Replace your marketing strategy with a buying strategy

“The secret of the Sphinx is that it has no secret.  Perhaps the mystery of the advertising business is that it has no mystery.”

– Rosser Reeves

I want to start of by saying I have never built a marketing strategy, nor do I think I ever will. It’s not my right to do so.  You shouldn’t either. You don’t have the privilege of building a marketing strategy for your business. Why should you – you have a bias!

Let me tell you who should write your marketing strategy.  It should be your customers.

Instead of talking marketing strategies we are going to focus on Buying Strategies. Usually when we here the term buying strategy it is in reference to some sort of financial investment; not with choosing the right plumber, accountant, or grocery store.  You could call it a buying cycle, but that term just does not do justice to what a business needs to understand to effectively build an enduring marketing strategy.

Most people don’t think of their buying decision as a strategy…but it is. It is an important strategy. The goal of this strategy is the get the best deal possible at the best price.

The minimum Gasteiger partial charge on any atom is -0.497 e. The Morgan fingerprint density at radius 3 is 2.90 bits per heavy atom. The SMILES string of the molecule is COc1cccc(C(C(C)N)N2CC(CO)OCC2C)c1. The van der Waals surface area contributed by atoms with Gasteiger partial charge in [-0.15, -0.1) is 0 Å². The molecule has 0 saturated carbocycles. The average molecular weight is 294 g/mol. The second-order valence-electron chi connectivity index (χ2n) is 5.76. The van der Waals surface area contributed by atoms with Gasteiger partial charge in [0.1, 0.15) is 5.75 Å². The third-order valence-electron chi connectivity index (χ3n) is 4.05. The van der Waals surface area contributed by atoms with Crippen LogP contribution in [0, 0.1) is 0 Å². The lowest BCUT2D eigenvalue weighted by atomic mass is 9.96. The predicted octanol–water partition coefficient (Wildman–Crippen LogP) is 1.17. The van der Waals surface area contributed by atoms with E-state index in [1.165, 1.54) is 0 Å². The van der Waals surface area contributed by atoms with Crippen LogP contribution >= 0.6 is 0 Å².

If you can begin to think buying strategies vs. marketing strategies you have begun to understand your customers better.

Let me  briefly define the foundation to every buying strategy.

  • At the base of every buying decision is an emotional need. The emotional need is fed by two things: timing and trust. Once we find a solution that we trust we will buy when we are no longer willing to wait.
  • Trust and timing increase as buyers first start talking to people they know who had the same need.
  • What comes next is buyers start casually looking at all of their options.
  • The next step is where most marketers and sales people come in.  Buyers are now responding to marketing advertising, sales calls, and acting on referrals.
  • Lastly they choose the most trust and fork over the cash.

To get beyond the the structure of the buying strategies, and get into the nitty gritty details all you have to do is ask. What do you customers need to hear, feel, see, experience to know they are getting the best deal. Where do they go for that information. What low-barrier invitations are they willing to respond to? It’s an open book test and few pass it. Will you?


About James Keddington

I have been a marketer for over 12 years. I enjoy snowboarding, playing water polo and cooking.
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